Say what you will, but you'll never lose it in a parking lot.
The vehicle did much more than sit there and look stupid. It was entered into the 24 Hours of LeMons, where it came in fifth in a field of 150 (terrible) cars, which raced for over 14 hours in 100+ degree weather. Joke race or not, that's an impressive accomplishment for a 22-year-old cartoon car.
On a similar note ...
The 1980s were a time of enlightenment. A time when a show called Knight Rider explored the intricate philosophical relationship between man and sentient automobile. Even though the short-lived treatise was banished to the land of late-night lineups and bargain bin VHS sales, diehard fans have saved KITT from oblivion by building their own versions of the voluble vehicle that taught a young David Hasselhoff how to love.
Mike Barrion, a small business owner from the Philippines, managed to get his hands on a third-generation Pontiac Firebird Trans Am -- the same make as the real KITT. The $3,300 car was the first of many Knight-Rider-related expenditures that are estimated to have cost as much as a brand-new SUV.
Barrion spent over two years rebuilding every inch of the car, which had fallen into disrepair after 30 years of serving drunk cocaine dealers, like all Pontiacs do. Barrion ordered modified pieces from around the globe, including a handcrafted electronic dash that took almost a year to assemble. The end result is an indistinguishable recreation of KITT which plays the Knight Rider theme and dispenses authentic quips.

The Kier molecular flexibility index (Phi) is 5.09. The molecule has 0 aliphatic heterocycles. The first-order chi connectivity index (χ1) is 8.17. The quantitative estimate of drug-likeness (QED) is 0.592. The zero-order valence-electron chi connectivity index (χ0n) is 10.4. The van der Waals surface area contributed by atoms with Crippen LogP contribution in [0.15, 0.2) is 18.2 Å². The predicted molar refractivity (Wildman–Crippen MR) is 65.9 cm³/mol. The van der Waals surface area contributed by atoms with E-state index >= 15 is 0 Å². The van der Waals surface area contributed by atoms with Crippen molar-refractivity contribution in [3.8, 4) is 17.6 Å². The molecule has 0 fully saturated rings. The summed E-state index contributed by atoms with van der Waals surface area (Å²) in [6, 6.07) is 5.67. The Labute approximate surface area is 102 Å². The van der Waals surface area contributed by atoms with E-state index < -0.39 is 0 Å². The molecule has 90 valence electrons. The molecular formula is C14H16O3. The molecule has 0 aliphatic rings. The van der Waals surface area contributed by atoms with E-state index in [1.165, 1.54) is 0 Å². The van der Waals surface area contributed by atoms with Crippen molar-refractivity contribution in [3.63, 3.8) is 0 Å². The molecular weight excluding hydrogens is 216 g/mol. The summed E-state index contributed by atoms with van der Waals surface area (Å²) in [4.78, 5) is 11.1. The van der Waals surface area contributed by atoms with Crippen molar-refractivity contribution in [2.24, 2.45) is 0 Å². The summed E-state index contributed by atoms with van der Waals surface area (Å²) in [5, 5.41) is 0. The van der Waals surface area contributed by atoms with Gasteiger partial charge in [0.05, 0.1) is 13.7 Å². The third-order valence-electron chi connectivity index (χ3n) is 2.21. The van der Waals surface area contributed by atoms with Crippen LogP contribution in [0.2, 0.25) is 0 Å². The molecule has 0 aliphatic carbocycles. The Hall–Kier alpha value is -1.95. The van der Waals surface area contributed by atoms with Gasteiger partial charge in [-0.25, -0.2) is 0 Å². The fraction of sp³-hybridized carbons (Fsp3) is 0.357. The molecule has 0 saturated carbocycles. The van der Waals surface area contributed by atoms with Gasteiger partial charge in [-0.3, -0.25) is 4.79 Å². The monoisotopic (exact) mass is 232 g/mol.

"Don't you have anything better to do, Michael?"
What's even more remarkable is that Barrion isn't the only person to do this. Chris Palmer spent three years tricking out his '91 Pontiac for the exact same purpose. Both owners are exceedingly sociable, offering strangers the chance to sit in their dope whips and reminisce about a simpler time, when we thought talking cars were the future of law enforcement.
Turns out it was just shooting people.
Harry Potter is the source of a staggering amount of fan art, fanfiction and purposely ignorant retellings, so it wasn't surprising when a bunch of college kids from Michigan put on a musical parody and uploaded it to YouTube. What was surprising was that, despite the tiny budget and the fact that it was apparently filmed with a sophisticated waffle maker, it became a viral hit. That's in large part thanks to the talent of Darren Criss, who would go on to join Glee as Blaine (as if we needed to tell you Gleeks that) based on the strength of his performance.
Co-star Joey Richter also appeared on the show, and songs like "Granger Danger" proved catchy enough to inspire other musicals. The collective has had multiple soundtracks hit the Billboard chart, although Me And My Dick tells a slightly different story than the one about the boy wizard. Their Potter threequel even featured Luna Lovegood played by her original actress, Evanna Lynch, because she loved the parody so much.